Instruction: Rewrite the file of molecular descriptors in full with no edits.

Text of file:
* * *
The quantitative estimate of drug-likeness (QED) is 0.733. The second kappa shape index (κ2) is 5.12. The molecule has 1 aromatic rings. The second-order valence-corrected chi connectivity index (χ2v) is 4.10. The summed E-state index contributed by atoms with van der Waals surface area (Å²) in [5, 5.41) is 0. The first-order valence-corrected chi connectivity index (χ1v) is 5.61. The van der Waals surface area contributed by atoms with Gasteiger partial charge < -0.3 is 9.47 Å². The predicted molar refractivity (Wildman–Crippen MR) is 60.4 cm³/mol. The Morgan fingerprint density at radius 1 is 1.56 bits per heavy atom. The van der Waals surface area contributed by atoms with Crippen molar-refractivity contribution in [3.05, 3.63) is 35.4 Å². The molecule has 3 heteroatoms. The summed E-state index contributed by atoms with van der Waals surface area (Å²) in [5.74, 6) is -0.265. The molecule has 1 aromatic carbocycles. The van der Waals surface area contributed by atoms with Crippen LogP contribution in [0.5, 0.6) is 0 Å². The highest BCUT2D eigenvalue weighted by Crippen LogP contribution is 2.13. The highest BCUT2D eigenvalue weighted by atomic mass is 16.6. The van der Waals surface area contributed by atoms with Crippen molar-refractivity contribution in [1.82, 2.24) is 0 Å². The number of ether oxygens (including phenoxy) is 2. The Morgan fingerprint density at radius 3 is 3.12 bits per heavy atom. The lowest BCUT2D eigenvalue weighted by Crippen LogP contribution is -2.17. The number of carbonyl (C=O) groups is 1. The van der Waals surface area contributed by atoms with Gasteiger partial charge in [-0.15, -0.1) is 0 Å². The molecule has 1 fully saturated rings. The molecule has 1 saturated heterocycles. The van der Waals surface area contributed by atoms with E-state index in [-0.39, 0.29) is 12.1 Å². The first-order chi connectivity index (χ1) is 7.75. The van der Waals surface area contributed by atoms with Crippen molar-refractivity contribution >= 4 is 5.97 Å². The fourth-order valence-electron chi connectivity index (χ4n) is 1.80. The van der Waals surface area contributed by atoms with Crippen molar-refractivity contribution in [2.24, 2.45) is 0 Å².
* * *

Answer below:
The quantitative estimate of drug-likeness (QED) is 0.733. The second kappa shape index (κ2) is 5.12. The molecule has 1 aromatic rings. The second-order valence-corrected chi connectivity index (χ2v) is 4.10. The summed E-state index contributed by atoms with van der Waals surface area (Å²) in [5, 5.41) is 0. The first-order valence-corrected chi connectivity index (χ1v) is 5.61. The van der Waals surface area contributed by atoms with Gasteiger partial charge < -0.3 is 9.47 Å². The predicted molar refractivity (Wildman–Crippen MR) is 60.4 cm³/mol. The Morgan fingerprint density at radius 1 is 1.56 bits per heavy atom. The van der Waals surface area contributed by atoms with Crippen molar-refractivity contribution in [3.05, 3.63) is 35.4 Å². The molecule has 3 heteroatoms. The summed E-state index contributed by atoms with van der Waals surface area (Å²) in [5.74, 6) is -0.265. The molecule has 1 aromatic carbocycles. The van der Waals surface area contributed by atoms with Crippen LogP contribution in [0.5, 0.6) is 0 Å². The highest BCUT2D eigenvalue weighted by Crippen LogP contribution is 2.13. The highest BCUT2D eigenvalue weighted by atomic mass is 16.6. The van der Waals surface area contributed by atoms with Crippen molar-refractivity contribution in [1.82, 2.24) is 0 Å². The number of ether oxygens (including phenoxy) is 2. The Morgan fingerprint density at radius 3 is 3.12 bits per heavy atom. The lowest BCUT2D eigenvalue weighted by Crippen LogP contribution is -2.17. The number of carbonyl (C=O) groups is 1. The van der Waals surface area contributed by atoms with Gasteiger partial charge in [-0.15, -0.1) is 0 Å². The molecule has 1 fully saturated rings. The molecule has 1 saturated heterocycles. The van der Waals surface area contributed by atoms with E-state index in [-0.39, 0.29) is 12.1 Å². The first-order chi connectivity index (χ1) is 7.75. The van der Waals surface area contributed by atoms with Crippen molar-refractivity contribution >= 4 is 5.97 Å². The fourth-order valence-electron chi connectivity index (χ4n) is 1.80. The van der Waals surface area contributed by atoms with Crippen molar-refractivity contribution in [2.24, 2.45) is 0 Å².